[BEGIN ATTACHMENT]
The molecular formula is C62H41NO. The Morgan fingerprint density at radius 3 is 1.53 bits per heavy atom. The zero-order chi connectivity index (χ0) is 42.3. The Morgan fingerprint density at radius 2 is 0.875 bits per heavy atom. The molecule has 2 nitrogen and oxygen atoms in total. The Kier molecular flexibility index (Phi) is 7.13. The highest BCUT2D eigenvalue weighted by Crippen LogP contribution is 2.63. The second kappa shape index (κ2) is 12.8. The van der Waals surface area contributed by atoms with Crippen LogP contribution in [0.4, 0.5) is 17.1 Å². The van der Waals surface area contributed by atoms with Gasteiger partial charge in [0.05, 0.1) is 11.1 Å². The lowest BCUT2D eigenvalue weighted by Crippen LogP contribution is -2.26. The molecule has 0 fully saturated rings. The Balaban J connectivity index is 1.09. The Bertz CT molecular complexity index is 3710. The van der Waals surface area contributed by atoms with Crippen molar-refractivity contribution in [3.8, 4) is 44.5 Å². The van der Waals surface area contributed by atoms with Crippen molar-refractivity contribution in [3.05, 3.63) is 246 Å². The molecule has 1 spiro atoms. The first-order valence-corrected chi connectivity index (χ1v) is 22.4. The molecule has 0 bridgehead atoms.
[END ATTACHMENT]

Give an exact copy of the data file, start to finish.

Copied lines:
The molecular formula is C62H41NO. The Morgan fingerprint density at radius 3 is 1.53 bits per heavy atom. The zero-order chi connectivity index (χ0) is 42.3. The Morgan fingerprint density at radius 2 is 0.875 bits per heavy atom. The molecule has 2 nitrogen and oxygen atoms in total. The Kier molecular flexibility index (Phi) is 7.13. The highest BCUT2D eigenvalue weighted by Crippen LogP contribution is 2.63. The second kappa shape index (κ2) is 12.8. The van der Waals surface area contributed by atoms with Crippen LogP contribution in [0.4, 0.5) is 17.1 Å². The van der Waals surface area contributed by atoms with Gasteiger partial charge in [0.05, 0.1) is 11.1 Å². The lowest BCUT2D eigenvalue weighted by Crippen LogP contribution is -2.26. The molecule has 0 fully saturated rings. The Balaban J connectivity index is 1.09. The Bertz CT molecular complexity index is 3710. The van der Waals surface area contributed by atoms with Crippen molar-refractivity contribution in [3.8, 4) is 44.5 Å². The van der Waals surface area contributed by atoms with Crippen molar-refractivity contribution in [3.05, 3.63) is 246 Å². The molecule has 1 spiro atoms. The first-order valence-corrected chi connectivity index (χ1v) is 22.4. The molecule has 0 bridgehead atoms.